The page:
A full-featured engineering document management (EDM) system will not only capture and preserve institutional knowledge; it will also automate the ability to serve up the information to the right people whenever needed. A good EDM system will also allow equal access regardless of the original technology used to record the information. Pre-digital era files can be scanned; documents created with office software and CAD or other engineering tools can all become part of one unified system.

A comprehensive EDM product like Synergis Adept eliminates the quirks of personal habits or workgroup culture and the limitations of dealing with practical knowledge when it comes to the storage, retrieval, and use of engineering data:

  • You no longer rely on human memory to recall the history of a document or where it is stored;
  • The software knows document properties and keywords; users can locate files based on keyword or phrase within any type of document;
  • Automated workflow eliminates the need for staff to continually transfer knowledge engineering business practices for any given product or project;
  • Information is centralized, not distributed on every staff member’s hard drive; users who have the necessary permissions can access information any time.

A new in-depth white paper from Synergis Software describes how four utilities in the US have automated their work with Synergis Adept, reaping significant benefits in saving time, reducing waste, and capturing that all-important tribal knowledge.

Randall S. Newton is the principal analyst and managing director at Consilia Vektor, a consulting firm serving the engineering software industry. He has been directly involved in engineering software in a number of roles since 1985. 

CIO Magazine Names Synergis Software a Top Technology Provider for Utilities

Renewable energy sources are shifting the economic and geographic dimensions of production, distribution, and consumption. Traditional energy sources are more abundant than ever. Water and wastewater utilities cope with the contradictory demands of conservation and increased demand. If there ever was a time for technology to be of service to the public and private Utilities of the world, it is now.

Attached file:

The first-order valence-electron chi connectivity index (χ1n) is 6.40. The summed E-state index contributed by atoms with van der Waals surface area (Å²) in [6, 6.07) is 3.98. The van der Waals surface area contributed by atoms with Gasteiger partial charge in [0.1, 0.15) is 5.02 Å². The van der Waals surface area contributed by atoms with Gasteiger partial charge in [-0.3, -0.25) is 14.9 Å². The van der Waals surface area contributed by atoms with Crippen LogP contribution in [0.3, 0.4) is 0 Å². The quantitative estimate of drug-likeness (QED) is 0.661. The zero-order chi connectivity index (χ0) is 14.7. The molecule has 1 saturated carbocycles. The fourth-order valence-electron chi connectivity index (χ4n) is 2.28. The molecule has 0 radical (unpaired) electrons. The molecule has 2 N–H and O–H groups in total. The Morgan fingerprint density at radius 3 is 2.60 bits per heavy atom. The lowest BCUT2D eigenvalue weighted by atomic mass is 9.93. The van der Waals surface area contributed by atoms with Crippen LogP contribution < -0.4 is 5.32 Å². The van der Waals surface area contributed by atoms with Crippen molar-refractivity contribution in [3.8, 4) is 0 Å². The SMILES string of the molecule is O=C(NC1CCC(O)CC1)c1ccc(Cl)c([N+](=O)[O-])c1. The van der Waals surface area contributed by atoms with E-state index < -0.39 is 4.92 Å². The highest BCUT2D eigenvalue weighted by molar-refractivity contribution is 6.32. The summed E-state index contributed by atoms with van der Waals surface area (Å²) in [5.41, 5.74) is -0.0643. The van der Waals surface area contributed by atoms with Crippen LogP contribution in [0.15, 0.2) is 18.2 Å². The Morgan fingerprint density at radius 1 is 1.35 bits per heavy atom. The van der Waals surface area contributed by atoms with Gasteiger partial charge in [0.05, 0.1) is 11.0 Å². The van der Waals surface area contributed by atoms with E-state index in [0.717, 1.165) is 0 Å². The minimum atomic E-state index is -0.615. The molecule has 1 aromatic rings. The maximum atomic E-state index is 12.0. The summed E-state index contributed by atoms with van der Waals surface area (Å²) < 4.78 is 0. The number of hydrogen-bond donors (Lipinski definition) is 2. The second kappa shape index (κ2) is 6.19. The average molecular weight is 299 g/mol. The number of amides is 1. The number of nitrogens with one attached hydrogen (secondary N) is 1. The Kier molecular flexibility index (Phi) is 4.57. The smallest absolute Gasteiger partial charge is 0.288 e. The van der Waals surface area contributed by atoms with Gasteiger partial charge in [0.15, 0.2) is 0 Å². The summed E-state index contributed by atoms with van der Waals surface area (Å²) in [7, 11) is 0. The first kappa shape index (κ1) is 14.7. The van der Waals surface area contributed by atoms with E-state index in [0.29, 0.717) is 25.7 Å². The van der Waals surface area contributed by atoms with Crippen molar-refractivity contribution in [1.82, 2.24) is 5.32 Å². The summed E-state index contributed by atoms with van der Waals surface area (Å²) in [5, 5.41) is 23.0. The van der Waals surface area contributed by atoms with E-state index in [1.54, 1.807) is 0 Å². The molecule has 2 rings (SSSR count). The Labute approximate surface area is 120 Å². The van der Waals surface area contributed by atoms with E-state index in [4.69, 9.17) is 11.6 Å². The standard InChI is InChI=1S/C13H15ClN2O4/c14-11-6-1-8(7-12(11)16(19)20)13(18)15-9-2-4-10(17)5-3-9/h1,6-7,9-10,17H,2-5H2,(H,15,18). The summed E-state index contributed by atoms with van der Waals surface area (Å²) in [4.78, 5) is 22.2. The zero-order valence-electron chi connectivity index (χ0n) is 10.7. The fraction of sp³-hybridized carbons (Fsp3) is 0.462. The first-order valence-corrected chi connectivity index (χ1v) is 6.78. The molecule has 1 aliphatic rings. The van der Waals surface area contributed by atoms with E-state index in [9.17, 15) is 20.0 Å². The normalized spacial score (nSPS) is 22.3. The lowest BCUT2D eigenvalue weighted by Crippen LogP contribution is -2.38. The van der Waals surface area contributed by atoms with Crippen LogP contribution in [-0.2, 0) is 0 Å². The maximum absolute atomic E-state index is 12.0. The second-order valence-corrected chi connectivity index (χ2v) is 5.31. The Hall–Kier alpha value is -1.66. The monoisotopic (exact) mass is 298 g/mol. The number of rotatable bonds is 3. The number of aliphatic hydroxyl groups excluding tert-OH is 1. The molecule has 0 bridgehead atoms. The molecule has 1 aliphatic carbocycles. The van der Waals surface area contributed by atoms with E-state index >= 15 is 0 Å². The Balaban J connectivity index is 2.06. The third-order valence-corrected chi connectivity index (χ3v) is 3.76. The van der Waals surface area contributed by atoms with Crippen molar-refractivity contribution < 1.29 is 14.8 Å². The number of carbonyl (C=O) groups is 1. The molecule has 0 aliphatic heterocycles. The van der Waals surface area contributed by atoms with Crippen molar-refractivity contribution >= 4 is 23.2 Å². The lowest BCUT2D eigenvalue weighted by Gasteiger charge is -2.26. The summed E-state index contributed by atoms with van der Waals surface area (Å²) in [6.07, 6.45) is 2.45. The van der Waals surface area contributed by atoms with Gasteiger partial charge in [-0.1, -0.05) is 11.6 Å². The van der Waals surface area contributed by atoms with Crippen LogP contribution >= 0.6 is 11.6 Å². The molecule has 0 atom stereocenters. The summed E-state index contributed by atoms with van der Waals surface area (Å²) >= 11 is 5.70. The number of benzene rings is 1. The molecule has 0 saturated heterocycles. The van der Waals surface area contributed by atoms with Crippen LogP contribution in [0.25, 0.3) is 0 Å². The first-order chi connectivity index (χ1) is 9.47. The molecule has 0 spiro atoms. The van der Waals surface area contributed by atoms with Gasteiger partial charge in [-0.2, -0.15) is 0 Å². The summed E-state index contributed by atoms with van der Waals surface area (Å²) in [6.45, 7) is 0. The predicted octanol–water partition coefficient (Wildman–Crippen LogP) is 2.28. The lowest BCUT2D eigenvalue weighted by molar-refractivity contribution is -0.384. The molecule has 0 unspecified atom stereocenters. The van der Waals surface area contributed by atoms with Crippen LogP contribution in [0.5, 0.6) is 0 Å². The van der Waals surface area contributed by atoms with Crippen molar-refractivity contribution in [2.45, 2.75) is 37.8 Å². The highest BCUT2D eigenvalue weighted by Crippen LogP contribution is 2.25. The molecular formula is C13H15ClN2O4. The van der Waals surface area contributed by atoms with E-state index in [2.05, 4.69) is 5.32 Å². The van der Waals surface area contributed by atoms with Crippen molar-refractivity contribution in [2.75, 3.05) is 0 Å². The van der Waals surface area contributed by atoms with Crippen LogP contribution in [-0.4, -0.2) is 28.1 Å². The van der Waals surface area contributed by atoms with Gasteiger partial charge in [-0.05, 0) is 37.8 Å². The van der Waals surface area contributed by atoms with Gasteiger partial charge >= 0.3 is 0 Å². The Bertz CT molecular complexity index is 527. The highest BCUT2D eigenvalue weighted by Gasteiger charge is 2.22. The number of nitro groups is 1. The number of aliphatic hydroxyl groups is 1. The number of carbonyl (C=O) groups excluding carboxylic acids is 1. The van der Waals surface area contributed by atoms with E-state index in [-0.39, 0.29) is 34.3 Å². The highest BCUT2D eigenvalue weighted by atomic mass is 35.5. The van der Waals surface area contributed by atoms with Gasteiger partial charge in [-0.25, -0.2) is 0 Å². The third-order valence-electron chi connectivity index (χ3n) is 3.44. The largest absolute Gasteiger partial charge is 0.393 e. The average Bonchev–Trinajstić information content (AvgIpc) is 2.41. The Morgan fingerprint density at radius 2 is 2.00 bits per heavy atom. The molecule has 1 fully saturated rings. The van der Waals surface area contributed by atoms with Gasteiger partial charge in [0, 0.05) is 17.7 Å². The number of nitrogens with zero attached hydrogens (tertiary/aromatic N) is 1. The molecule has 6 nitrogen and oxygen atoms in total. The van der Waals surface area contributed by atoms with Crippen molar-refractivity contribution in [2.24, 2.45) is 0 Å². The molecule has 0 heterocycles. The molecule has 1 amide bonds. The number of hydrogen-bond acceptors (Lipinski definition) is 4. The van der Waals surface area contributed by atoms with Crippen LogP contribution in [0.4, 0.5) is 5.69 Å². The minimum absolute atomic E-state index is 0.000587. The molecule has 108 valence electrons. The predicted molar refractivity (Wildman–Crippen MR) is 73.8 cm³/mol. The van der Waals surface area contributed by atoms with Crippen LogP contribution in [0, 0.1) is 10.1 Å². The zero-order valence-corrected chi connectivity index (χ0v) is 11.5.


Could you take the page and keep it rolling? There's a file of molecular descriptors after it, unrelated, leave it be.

CIO Magazine recently assembled a team of prominent CEOs, CIOs, CMOs, VCs, and analysts, along with the CIO Magazine editorial board, to evaluate Utility technology solution providers. They came up with a list of the “most promising utility technology solution providers.” Synergis Software made the list for Adept, the workgroup and enterprise solution for managing complex engineering information. Read More

The Goldilocks Approach to Data Management

The classic folk story (fairy tale) of Goldilocks and the Three Bears is often told as a morality tale about not being snoopy. After all, Goldilocks had no business making herself at home in the Bears residence, eating their porridge and breaking a chair. But I think there is another moral to learn from this story: Make sure you go with the correct fit.

In the wide world of data management software for engineering, there are Papa Bear, Momma Bear, and Baby Bear solutions. There are also companies that fit into the Papa, Momma, and Baby size patterns. When an engineering company realizes it is lost, wandering through a forest of data inefficiency, it becomes important to pick the right-sized solution to get its data management sorted out. In this age of fierce competition between technologies, it is important to sort through the issues carefully. Read More